|Publication Type||Journal Article|
|Year of Publication||2009|
|Authors||Ma, LJ, Ibrahim, AS, Skory, C, Grabherr, MG, Burger, G, Butler, M, Elias, M, Idnurm, A, Lang, BF, Sone, T, Abe, A, Calvo, SE, Corrochano, LM, Engels, R, Fu, J, Hansberg, W, Kim, JM, Kodira, CD, Koehrsen, MJ, Liu, B, Miranda-Saavedra, D, O'Leary, S, Ortiz-Castellanos, L, Poulter, R, Rodriguez-Romero, J, Ruiz-Herrera, J, Shen, YQ, Zeng, Q, Galagan, J, Birren, BW, Cuomo, CA, Wickes, BL|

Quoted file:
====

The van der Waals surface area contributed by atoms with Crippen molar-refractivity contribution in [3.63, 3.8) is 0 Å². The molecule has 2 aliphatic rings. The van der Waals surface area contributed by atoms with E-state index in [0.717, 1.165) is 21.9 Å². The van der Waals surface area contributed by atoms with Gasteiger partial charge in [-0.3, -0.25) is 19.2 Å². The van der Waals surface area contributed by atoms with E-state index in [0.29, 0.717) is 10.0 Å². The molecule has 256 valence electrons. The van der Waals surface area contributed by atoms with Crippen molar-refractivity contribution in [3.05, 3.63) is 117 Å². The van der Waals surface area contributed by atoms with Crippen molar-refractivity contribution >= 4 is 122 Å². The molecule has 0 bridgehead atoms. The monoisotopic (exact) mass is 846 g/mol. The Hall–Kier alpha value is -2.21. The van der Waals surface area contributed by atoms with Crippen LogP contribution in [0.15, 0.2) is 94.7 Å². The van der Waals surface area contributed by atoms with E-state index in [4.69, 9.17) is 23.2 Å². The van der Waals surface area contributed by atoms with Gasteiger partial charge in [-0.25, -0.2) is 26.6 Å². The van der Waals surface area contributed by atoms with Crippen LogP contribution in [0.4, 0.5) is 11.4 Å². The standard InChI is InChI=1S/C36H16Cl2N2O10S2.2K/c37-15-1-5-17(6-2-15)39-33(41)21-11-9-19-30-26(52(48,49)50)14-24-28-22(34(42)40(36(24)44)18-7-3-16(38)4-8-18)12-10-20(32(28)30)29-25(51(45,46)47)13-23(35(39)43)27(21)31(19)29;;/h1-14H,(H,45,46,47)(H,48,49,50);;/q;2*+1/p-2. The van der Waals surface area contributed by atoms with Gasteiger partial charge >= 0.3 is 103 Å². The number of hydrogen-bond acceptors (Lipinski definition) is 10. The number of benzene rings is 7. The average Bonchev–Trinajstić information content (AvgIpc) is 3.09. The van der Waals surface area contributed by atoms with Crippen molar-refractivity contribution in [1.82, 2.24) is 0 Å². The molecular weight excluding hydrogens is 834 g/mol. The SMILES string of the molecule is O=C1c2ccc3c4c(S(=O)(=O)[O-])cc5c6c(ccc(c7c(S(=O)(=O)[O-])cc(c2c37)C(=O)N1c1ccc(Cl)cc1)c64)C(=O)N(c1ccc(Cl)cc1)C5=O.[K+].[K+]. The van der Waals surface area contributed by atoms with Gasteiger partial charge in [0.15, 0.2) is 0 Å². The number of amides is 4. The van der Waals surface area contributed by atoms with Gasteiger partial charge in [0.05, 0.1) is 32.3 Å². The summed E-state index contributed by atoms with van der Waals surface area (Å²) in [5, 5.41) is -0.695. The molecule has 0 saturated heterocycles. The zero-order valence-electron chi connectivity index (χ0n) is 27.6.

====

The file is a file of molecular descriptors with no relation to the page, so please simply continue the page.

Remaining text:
Rhizopus oryzae is the primary cause of mucormycosis, an emerging, life-threatening infection characterized by rapid angioinvasive growth with an overall mortality rate that exceeds 50%. As a representative of the paraphyletic basal group of the fungal kingdom called "zygomycetes," R. oryzae is also used as a model to study fungal evolution. Here we report the genome sequence of R. oryzae strain 99-880, isolated from a fatal case of mucormycosis. The highly repetitive 45.3 Mb genome assembly contains abundant transposable elements (TEs), comprising approximately 20% of the genome. We predicted 13,895 protein-coding genes not overlapping TEs, many of which are paralogous gene pairs. The order and genomic arrangement of the duplicated gene pairs and their common phylogenetic origin provide evidence for an ancestral whole-genome duplication (WGD) event. The WGD resulted in the duplication of nearly all subunits of the protein complexes associated with respiratory electron transport chains, the V-ATPase, and the ubiquitin-proteasome systems. The WGD, together with recent gene duplications, resulted in the expansion of multiple gene families related to cell growth and signal transduction, as well as secreted aspartic protease and subtilase protein families, which are known fungal virulence factors. The duplication of the ergosterol biosynthetic pathway, especially the major azole target, lanosterol 14alpha-demethylase (ERG11), could contribute to the variable responses of R. oryzae to different azole drugs, including voriconazole and posaconazole. Expanded families of cell-wall synthesis enzymes, essential for fungal cell integrity but absent in mammalian hosts, reveal potential targets for novel and R. oryzae-specific diagnostic and therapeutic treatments.